Valaichenai Factory and paper making industry


It is heartening to note that action is being taken to resurrect the Valaichenai Paper Factory. I had the occasion to see paper being made, when I used the circuit bungalow there. While travelling to Batticaloa, in 2019, I drove up to the closed gates of the factory, thinking what a loss it was. The government deserves praise for its decision to reopen the factory.

In its heyday, it received truckloads of straw from Hingurakgoda and Polonnaruwa for manufacturing paper.

I have highlighted, in my books, that papermaking is an area where we can easily succeed. I have suggested that a few small-scale papermaking machines should be imported and set up in our colonies. This is an easily achievable goal and we can produce paper with straw of the Yala 2020 paddy crop.  Investment in the machinery, etc., can easily be recouped, within the first two years. We will be able to save a lot of foreign exchange.

Papermaking needs the short fibre in the straw, to be mixed with the long fibre. Earlier, paper pulp was imported and mixed with the straw. I suggest that immediate action be taken to collect all the waste paper, from government offices, make them into pulp, in Colombo, and feed the pulp to Valaichenai.

Sri Lanka is the only country, in the world, that does not make paper out of waste paper. In Bangladesh, I saw some youth collect cardboard meal boxes after training sessions on my self-employment programme. Discarded paper and cardboard are used for papermaking in that country. Today, we export waste paper to India and import paper and cardboard. This is what neoliberal economics introduced in 1978 have done to us.

 In fact, under the Divisional Development Programme, of 1970 – 1977, the Divisional Secretary, at Kotmale, set up a small industry making paper out of waste paper.  That was a great success.  The key player, in that, was the Divisional Secretary at Kotmale. I am sorry I do not know his name. If he is found, he should be put in charge of setting up a few papermaking Industries.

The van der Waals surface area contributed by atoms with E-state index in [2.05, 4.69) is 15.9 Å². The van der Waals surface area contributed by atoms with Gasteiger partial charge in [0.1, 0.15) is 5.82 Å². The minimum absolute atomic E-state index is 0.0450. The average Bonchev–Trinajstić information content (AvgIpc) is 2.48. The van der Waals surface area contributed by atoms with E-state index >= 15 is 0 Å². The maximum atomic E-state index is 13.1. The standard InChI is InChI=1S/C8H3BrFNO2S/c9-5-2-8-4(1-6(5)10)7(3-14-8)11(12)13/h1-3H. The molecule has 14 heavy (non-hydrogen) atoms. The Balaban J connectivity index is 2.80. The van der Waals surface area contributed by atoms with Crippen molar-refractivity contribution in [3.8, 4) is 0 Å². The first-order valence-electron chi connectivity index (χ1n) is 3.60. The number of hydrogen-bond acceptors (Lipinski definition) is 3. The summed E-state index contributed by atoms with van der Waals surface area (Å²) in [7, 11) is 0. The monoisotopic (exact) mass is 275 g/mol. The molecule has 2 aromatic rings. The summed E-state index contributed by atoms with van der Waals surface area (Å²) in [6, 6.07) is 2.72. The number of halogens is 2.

Many thanks to the engineers, labouring to make Valaichenai a success, and to President Gotabaya Rajapaksa. It is hoped they will also immediately take my proposal to import a few small-scale papermaking machines, and set them up in the colonies. This can easily be done and we will save on the foreign exchange being used to import paper.

I wonder what is happening to the Industrial Development Board, the prime institute, established by Minister Philip Gunawardena to help industrialize this country. My only contact with them was when I was Government Agent, at Matara, when the Ministry of Plan Implementation sought their approval for my proposals to set up industries in Matara. Instead of helping the Government Agents, they placed hurdles in our path. They disapproved of my suggestion, to set up a Watercolour Paint Box Industry on the grounds that none of the ingredients that went into the manufacture were made in Matara. I had to remind them that if Japan could buy the cotton from Egypt, make textiles and sell the textiles back to people in Egypt, we too should be able to make watercolour paint boxes, collecting the raw materials from wherever, provided we made a profit, and found employment for our youth.

At that time, we imported 95% of our watercolour paint boxes.  I had to ignore them, in establishing my Crayon Factory - making crayons was a great success and it was the showpiece of the Divisional Development Programme. It was so much of a success, being run as Coop Crayon by Sumanapala Dahanayake, the MP for Deniyaya, in his capacity as the President of the Coop Union, which made President Jayewardena send a special investigation unit, under A T Ariyaratne, Deputy Director of Cooperatives, to audit and find fault with Sumanapala.  They found it a thriving industry, and all books in order.


Author of: How the IMF Sabotaged Third World Development (Kindle/Godages) 2017

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